Hemp research is moving quickly in order to support industrial production of the crop, according to Jerry Fankhauser, Industrial Hemp Program Logistics Coordinator, Florida Agricultural Experiment Station, UF-IFAS.
“We’re moving as quickly as we can into a commercial environment with less than a year’s worth of research data. That’s a tall order,” said Fankhauser, who spoke at the inaugural Florida Hemp Conference in Orlando.
He said more than 20 faculty members at UF-IFAS are now engaged in some level of industrial hemp research, trying to understand what genetics might be adapted for growers in the state of Florida and what production systems they might use to grow different cultivars of hemp. They’re also working to understand the invasive potential of the crop and looking at possible pesticides that could eventually be registered for use with industrial hemp. Fankhauser said the USDA’s Interim Final Rule moves the process along even further.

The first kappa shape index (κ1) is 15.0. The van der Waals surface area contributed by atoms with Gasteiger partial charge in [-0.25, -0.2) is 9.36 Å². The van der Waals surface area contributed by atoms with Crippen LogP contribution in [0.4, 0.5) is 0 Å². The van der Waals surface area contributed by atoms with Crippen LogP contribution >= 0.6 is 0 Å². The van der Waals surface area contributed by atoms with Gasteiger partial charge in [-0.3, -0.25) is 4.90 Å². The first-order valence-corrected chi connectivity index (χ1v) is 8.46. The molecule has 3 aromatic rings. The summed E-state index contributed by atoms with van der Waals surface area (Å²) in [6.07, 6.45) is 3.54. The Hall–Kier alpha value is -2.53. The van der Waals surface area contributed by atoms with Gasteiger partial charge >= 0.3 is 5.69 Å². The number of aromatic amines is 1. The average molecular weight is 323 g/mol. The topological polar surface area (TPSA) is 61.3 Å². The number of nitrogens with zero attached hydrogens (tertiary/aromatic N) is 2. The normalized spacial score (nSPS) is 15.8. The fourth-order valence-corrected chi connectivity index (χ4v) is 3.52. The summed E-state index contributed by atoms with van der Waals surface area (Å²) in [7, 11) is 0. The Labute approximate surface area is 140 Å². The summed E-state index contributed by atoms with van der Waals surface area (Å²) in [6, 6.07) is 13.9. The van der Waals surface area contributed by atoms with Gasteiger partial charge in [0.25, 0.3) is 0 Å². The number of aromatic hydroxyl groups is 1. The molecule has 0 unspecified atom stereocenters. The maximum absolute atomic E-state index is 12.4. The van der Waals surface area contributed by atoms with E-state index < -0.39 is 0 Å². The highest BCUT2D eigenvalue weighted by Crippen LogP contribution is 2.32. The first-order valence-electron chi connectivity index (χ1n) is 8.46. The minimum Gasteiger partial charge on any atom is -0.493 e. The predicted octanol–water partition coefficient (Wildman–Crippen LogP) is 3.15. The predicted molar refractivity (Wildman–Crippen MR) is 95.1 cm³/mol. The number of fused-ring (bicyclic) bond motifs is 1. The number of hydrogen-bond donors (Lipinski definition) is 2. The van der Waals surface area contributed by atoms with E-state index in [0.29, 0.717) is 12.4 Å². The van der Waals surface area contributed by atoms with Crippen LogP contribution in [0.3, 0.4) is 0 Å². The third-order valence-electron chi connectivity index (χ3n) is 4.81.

“It means that now it really looks like an agricultural commodity. It’s going to be a permitted activity in our fields and greenhouses and growth rooms across Florida, and growers are going to need to understand what the rules are, what the limitations are,” he said.
The pilot project he is working on is just one aspect of research that is happening. Fankhauser said further collaboration as interest in industrial hemp production continues to grow.
Listen to Chuck’s interview with Jerry here: Interview with Jerry Fankhauser, UF-IFAS